“I don’t think there’s ever been a time in my life when I wanted to pray. My mom always made me think that as Muslims, we should. But as soon as I stopped caring about what Mom thought, I stopped praying altogether. But today—right now—I really want to pray.” (Rebels by Accident, p. 150)
Rebels by Accident introduces us to Mariam, a 15-year-old Arab-American teenager who finds herself in jail after police raid a party she had crashed with her best friend, Deanna. Her horrified parents punish her for this first act of “rebellion” by sending her to Egypt to stay with her paternal grandmother, Sittu, a woman known to her only as someone strict and uncompromising. It is in Egypt where the story unfolds. Under the careful watch of Sittu, Mariam and Deanna are thrust into a foreign culture, where through a series of adventures (visiting the pyramids, going to the mall, ice-skating), the girls come to realizations about who they are as individuals. It is also within the backdrop of the political revolution, exemplified by the mass gathering at Tahrir Square, where “surrounded by thousands of protestors, Mariam finally embraces what it means to be American and Egyptian.”
Author Patricia Dunn joins a growing number of Muslim writers to publish young adult (YA) novels that feature Muslim female protagonists who are neither portrayed as nameless victims nor some veiled, orientalist fantasy in need of saving. It is not too farfetched to suggest that Rebels By Accident is part of a new wave of YA novels featuring Muslim girls whose stories join other teen voices grappling with issues of identity, sexuality, religion, and a myriad of “first times.” These themes are exemplified in books that include (among others) Does My Head Look Big in This? by Randa Abdel-Fattah, which according this post represents a new trend in YA fiction, where the Muslim protagonist isn’t depicted as a terrorist. Another is The Shadow Speaker by Nnedi Okorafor-Mbachu which exemplifies a good sci-fi story featuring a strong, female protagonist who is Muslim. Other books focusing on the experiences of Muslim girls include Ten Things I Hate About Me, Ask Me No Questions, Skunk Girl and A Map of Home.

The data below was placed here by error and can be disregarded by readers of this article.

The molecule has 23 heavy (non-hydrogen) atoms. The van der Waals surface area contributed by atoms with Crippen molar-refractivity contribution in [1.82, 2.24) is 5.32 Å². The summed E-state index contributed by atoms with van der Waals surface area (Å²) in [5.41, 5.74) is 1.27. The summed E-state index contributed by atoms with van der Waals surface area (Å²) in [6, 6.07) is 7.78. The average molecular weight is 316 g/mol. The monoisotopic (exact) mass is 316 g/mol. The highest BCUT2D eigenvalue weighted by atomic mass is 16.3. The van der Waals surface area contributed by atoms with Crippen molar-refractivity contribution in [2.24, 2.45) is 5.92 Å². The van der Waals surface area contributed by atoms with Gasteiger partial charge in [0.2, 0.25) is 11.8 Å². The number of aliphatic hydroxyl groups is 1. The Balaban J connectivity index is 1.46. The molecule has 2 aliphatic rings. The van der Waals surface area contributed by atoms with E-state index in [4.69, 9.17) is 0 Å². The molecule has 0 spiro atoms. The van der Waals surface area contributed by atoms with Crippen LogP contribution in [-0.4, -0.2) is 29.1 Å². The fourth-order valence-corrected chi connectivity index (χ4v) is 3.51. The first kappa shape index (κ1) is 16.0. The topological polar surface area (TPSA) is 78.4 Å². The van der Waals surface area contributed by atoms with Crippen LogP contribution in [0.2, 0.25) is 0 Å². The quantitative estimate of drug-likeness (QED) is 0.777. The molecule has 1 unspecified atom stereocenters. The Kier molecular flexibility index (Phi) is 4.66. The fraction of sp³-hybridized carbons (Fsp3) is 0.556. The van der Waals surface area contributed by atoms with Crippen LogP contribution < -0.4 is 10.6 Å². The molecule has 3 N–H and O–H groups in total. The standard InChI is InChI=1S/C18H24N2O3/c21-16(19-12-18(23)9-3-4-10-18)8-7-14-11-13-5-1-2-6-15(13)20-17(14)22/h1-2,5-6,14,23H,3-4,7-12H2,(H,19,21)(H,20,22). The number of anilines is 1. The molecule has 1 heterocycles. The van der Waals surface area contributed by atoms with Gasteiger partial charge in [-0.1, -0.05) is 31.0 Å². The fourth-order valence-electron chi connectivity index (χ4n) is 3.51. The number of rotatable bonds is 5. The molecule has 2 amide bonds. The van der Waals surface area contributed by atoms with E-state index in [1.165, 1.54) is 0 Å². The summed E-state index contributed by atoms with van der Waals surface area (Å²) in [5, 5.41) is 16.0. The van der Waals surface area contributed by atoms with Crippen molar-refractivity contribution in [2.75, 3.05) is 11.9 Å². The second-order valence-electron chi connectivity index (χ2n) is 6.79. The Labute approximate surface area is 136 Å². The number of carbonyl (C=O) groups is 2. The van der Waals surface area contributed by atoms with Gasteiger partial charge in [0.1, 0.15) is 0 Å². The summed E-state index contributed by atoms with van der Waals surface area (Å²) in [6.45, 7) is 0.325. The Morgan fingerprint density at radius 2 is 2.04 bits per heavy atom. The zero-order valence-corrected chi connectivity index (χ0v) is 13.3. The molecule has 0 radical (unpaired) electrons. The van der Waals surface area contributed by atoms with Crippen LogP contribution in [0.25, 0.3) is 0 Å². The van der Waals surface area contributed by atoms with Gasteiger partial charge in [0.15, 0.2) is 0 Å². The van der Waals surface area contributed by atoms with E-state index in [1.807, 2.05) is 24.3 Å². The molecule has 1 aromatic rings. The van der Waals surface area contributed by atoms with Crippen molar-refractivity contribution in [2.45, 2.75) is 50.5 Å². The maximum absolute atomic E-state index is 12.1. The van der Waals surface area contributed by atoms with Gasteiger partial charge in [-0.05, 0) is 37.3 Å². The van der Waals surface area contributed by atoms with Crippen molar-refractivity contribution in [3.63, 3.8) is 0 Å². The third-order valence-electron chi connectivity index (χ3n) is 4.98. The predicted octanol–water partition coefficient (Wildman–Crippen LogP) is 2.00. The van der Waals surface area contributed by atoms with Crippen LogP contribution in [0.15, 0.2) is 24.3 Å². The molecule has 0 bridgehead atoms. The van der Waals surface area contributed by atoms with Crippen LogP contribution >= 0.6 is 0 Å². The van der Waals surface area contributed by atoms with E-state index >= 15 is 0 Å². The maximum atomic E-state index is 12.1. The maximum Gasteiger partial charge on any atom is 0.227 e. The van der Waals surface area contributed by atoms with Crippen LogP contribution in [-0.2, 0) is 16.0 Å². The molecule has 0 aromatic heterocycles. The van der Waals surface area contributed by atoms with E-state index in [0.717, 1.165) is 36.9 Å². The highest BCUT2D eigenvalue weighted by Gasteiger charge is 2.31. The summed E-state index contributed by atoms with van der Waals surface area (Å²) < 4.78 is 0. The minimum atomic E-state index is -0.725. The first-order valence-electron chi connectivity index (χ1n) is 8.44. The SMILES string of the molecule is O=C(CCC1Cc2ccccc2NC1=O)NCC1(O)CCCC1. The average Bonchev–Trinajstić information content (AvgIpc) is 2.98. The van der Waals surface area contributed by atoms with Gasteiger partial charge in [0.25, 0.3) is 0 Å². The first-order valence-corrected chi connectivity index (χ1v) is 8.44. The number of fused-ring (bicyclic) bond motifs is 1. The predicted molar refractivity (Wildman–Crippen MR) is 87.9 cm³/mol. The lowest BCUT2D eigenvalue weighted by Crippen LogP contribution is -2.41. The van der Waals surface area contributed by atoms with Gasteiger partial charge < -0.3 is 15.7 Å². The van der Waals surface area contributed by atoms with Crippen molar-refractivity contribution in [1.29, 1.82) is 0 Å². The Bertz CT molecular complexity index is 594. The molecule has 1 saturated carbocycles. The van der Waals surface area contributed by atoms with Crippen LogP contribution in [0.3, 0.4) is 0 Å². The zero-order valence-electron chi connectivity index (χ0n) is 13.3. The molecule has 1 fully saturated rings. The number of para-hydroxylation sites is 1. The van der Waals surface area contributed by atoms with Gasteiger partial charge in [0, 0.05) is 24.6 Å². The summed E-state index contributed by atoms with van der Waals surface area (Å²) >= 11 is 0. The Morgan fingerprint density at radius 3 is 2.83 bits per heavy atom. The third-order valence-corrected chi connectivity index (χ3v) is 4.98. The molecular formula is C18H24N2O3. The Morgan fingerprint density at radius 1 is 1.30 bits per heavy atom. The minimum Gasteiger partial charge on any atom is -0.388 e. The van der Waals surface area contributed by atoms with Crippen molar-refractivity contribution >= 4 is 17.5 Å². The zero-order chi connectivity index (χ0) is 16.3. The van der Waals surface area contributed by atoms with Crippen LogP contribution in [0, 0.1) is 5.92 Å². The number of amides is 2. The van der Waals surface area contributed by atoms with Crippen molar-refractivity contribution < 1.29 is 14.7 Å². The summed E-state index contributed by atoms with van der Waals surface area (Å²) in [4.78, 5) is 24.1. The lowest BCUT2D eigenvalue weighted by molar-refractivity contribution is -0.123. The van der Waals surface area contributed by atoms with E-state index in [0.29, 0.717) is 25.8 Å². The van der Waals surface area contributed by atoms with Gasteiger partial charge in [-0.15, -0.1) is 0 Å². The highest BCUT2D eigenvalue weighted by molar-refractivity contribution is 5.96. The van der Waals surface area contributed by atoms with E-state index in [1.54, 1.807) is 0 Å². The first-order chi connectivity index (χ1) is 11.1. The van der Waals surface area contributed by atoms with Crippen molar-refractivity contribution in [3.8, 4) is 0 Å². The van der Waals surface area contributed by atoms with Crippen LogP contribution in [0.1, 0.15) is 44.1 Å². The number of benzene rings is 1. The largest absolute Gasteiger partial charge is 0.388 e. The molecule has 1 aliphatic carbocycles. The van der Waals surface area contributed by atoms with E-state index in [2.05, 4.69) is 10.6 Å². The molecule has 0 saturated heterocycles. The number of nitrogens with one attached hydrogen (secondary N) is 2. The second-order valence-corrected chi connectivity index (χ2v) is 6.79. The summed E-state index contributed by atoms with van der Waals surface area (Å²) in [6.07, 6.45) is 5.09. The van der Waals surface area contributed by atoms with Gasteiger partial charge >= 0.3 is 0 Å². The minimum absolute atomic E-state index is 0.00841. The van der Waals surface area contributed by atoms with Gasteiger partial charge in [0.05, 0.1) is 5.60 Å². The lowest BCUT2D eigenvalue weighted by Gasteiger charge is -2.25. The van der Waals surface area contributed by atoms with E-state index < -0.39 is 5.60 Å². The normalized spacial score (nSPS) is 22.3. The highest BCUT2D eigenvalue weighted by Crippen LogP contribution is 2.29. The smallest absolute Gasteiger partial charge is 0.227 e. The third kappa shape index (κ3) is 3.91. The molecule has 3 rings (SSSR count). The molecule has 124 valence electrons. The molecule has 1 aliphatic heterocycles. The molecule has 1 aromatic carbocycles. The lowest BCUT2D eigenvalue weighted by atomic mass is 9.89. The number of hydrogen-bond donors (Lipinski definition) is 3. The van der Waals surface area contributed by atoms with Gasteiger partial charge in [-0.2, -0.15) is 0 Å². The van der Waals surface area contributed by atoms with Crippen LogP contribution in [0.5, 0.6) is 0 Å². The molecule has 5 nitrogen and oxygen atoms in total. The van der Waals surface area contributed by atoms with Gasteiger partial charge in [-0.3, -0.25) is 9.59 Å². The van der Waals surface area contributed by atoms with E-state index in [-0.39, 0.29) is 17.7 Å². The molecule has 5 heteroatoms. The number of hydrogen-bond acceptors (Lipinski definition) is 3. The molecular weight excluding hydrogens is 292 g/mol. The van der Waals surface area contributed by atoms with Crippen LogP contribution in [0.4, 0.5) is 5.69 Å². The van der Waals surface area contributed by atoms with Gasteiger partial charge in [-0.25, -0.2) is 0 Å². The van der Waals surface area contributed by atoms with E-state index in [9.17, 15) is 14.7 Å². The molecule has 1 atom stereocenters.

The real question, however, is where Rebels By Accident stands in terms of building understanding and or reinforcing stereotypes about Muslim girls in popular YA fiction. [Read more...]